- Permanent partial disability – These benefits apply if your injury results in a permanent impairment.
Your Responsibilities When Claiming Workers’ Compensation Benefits
While it is important to be aware of your rights when it comes to workers’ compensation benefits in Georgia, you need to be aware of your responsibilities as well. According to the SBWC handbook, these duties include the following:
- Follow safety rules and procedures as posted by your employer.
- Refrain from willful misconduct that could jeopardize your own or others’ safety.
- Report any accidents or on-the-job injuries immediately to your employer.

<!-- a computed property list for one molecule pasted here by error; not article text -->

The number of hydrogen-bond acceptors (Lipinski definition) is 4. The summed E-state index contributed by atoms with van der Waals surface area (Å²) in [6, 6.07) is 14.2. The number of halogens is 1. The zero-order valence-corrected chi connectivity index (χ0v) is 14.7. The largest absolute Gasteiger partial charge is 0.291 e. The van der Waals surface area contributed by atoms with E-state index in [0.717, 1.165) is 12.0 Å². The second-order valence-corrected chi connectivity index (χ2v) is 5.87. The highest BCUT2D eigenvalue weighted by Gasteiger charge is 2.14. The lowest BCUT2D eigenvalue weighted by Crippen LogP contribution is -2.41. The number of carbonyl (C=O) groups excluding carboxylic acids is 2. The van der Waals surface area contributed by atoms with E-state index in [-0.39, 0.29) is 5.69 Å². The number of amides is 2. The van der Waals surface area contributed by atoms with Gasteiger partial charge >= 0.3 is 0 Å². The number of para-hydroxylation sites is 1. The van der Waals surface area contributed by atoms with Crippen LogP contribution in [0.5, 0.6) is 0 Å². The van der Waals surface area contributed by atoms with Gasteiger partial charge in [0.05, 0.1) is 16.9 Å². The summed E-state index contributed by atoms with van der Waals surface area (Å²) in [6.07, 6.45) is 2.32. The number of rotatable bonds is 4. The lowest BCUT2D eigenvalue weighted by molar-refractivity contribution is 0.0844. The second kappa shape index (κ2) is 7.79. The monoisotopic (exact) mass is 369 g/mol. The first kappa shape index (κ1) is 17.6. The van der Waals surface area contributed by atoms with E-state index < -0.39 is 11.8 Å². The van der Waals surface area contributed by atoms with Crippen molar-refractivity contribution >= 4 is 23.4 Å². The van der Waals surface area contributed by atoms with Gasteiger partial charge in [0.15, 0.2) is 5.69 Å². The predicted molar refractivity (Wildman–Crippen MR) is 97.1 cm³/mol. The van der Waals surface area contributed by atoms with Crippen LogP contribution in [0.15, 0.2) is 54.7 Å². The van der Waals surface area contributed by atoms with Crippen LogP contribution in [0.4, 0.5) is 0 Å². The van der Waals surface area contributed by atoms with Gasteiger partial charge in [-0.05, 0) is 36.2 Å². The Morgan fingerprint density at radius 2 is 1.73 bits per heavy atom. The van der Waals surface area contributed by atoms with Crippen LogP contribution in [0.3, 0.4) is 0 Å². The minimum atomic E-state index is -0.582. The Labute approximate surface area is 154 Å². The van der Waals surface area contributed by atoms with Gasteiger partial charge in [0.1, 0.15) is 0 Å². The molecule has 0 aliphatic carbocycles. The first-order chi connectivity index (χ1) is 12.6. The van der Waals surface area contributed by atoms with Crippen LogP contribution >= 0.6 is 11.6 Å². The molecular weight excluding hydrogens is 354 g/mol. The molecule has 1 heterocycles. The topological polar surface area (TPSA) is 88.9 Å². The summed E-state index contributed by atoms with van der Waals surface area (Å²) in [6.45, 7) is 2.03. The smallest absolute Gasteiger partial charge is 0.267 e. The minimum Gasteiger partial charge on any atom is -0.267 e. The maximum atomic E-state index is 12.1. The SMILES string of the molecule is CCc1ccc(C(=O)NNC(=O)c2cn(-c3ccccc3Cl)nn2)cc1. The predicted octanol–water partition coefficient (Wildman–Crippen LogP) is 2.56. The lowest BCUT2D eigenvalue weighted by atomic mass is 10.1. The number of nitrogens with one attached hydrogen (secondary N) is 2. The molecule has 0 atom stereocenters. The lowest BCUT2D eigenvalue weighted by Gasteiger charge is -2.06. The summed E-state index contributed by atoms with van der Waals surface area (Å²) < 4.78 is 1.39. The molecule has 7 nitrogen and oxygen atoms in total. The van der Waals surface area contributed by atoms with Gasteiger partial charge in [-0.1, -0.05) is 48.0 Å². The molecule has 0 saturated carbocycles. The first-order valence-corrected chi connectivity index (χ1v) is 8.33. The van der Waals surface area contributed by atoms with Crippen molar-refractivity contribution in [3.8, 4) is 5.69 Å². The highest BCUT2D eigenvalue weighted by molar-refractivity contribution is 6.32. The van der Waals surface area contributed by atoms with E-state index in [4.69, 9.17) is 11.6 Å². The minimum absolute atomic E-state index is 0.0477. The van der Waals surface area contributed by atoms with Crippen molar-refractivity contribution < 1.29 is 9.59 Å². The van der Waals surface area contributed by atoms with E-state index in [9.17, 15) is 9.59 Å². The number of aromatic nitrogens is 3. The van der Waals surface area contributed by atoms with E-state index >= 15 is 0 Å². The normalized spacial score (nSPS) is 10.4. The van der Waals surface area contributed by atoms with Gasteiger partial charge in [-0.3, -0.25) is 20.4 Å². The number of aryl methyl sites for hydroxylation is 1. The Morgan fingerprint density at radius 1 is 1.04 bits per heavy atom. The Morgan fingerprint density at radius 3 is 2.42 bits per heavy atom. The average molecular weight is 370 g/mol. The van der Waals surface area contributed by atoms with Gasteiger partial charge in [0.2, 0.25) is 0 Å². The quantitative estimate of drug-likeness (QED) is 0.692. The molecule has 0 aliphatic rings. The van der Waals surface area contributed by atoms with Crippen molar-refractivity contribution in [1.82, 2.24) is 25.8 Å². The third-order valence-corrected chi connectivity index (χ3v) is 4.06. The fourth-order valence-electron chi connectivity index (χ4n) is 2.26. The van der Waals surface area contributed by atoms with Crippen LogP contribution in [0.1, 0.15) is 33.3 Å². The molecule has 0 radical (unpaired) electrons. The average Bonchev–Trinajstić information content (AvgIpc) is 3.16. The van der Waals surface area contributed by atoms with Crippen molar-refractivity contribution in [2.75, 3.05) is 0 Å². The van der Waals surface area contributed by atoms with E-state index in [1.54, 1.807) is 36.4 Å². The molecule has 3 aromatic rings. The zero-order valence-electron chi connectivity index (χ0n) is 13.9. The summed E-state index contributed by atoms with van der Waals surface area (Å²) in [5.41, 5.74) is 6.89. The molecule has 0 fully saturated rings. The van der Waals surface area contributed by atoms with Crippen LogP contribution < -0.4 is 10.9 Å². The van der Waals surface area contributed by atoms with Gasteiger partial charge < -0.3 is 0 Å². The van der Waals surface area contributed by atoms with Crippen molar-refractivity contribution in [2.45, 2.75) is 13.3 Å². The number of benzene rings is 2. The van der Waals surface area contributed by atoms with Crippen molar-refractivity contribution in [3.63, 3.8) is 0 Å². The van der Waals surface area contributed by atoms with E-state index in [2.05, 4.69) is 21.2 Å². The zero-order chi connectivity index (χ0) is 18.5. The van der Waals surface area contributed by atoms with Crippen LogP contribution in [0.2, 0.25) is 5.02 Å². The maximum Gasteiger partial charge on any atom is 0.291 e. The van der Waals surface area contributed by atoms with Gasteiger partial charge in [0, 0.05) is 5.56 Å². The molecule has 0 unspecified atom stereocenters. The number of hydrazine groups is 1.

- Get medical care as soon as possible from an approved provider.
- Submit to a drug test if requested by your employer.
- Follow all your doctor’s instructions in terms of ongoing care and treatment.
- Notify your insurance carrier if you move or return to work, either at your previous place of employment or at another job.
- Refrain from engaging in activities which could aggravate or worsen your injury.
- Attempt a physician-approved job, even if it is at lower wages, if you are cleared to return to work and proper notice was sent.
- Submit proof of your job search if you are unable to find another job.
- Refrain from making any false statements about your injuries, your recovery or your ability to return to work. (False or misleading statements could end up in criminal charges being pressed, carrying heavy fines and a potential jail sentence.)
If you have questions regarding your injuries and your right to compensation, or if your claim has been delayed or denied, consult with an experienced workers’ compensation attorney for immediate help.